Around 1987, I was working downtown in New York City. I started going to a local Irish pub to get my lunch (Not to be confused with beer.) They served this wonderful dish called the corned beef. I did not know how it was prepared but I just loved it. A few years later I was introduced to pastrami, which is a close cousin of the corned beef, I loved it even better.
Over the years, I have gotten very good at making the corned beef from scratch. However this was my first attempt to make pastrami. I used chef John Mitzewich's recipe from his YouTube video. I cheated a bit by using a corned beef brisket rather than making it from scratch. I actually used a corned beef brisket, they sell almost all the time at Costco. If you get the corned beef brisket from Costco, do NOT use the spices which come with it.
Step 1: Prepare Corned Beef Brisket From Scratch [Optional]
Use this recipe for a 5 lbs brisket.
- One gallon water
- Two cups Kosher salt
- Five teaspoons pink salt
- 1/2 cup brown sugar
The end product is a corned beef brisket.
Step 2: Prepare the Meat
Remove excess fat. Pastrami, unlike the corned beef has little fat.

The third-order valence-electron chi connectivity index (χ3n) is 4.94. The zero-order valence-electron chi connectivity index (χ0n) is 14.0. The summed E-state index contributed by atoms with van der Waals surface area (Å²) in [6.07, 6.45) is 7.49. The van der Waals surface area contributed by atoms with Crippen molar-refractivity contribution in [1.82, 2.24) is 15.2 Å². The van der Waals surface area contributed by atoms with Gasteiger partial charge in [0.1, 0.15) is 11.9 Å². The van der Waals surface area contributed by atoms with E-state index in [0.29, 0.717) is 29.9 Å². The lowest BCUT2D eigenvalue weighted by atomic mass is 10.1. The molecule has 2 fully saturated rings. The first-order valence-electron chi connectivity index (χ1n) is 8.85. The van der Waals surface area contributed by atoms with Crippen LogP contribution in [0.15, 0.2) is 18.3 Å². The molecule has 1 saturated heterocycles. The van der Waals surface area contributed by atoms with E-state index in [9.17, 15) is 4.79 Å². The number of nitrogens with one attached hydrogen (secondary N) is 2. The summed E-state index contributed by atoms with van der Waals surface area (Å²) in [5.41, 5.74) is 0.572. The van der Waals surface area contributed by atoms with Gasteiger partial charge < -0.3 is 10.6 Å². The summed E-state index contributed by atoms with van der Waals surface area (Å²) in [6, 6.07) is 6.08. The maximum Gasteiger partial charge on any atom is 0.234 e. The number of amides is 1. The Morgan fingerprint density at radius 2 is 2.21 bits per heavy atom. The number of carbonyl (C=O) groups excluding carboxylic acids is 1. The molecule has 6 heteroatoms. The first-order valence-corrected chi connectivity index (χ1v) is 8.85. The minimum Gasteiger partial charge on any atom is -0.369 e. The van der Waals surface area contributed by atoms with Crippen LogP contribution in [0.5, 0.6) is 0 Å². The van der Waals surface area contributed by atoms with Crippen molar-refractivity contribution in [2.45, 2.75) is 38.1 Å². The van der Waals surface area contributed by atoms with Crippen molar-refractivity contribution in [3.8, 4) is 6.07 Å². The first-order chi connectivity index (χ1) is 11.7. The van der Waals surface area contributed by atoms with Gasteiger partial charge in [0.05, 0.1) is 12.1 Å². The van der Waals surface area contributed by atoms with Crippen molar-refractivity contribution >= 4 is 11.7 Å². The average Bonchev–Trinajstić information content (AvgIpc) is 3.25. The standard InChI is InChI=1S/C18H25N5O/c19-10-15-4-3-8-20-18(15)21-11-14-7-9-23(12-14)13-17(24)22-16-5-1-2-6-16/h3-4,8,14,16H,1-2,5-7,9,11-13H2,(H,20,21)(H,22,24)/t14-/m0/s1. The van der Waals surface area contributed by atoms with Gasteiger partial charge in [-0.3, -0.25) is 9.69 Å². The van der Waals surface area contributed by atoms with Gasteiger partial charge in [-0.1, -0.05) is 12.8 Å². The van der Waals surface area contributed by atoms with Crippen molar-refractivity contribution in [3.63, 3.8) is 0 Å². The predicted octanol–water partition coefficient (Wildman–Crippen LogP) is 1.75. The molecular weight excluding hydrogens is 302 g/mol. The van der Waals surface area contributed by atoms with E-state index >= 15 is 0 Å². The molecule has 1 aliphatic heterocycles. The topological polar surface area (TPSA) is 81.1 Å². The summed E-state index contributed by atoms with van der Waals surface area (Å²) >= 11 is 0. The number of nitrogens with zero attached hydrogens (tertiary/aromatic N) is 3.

Step 3: Get the Following Spices
- 1 tbsp of red pepper
- 2 tbsp of black pepper
- Pepper flakes to your taste
- 2 tbsp of coriander powder. Indian grocery stores carry it for a great price.
Step 4: Rub the Spices on the Meat
Prepare a large lightly oiled aluminum foil. Put the brisket on it. Sprinkle the spices one by one on the brisket on both sides and rub them thoroughly. Use the black pepper as the last spice to create that nice blank black peppery edge.
Step 5: Wrap the Brisket in Aluminum Foil (Six Layers)
Wrap the meat in aluminum foil, six times (yes, no kidding.) We want the juices to be locked in.
Step 6: Cook the Meat in the Oven
Put the foiled meat in the oven at 250 degrees for five hours to cook. After five hours let the meat sit for another day for it to cool down and soak up the juices. This is very important. Leave the foil wrappings intact.
Step 7: Carve and Eat
Open the foil, carve the meat into slices to your liking. Most people eat pastrami sandwiches with spicy mustard on the rye bread. You can use whatever you want to eat it with. I prefer to warm it a bit and eat it just like that with a glass of wine or beer.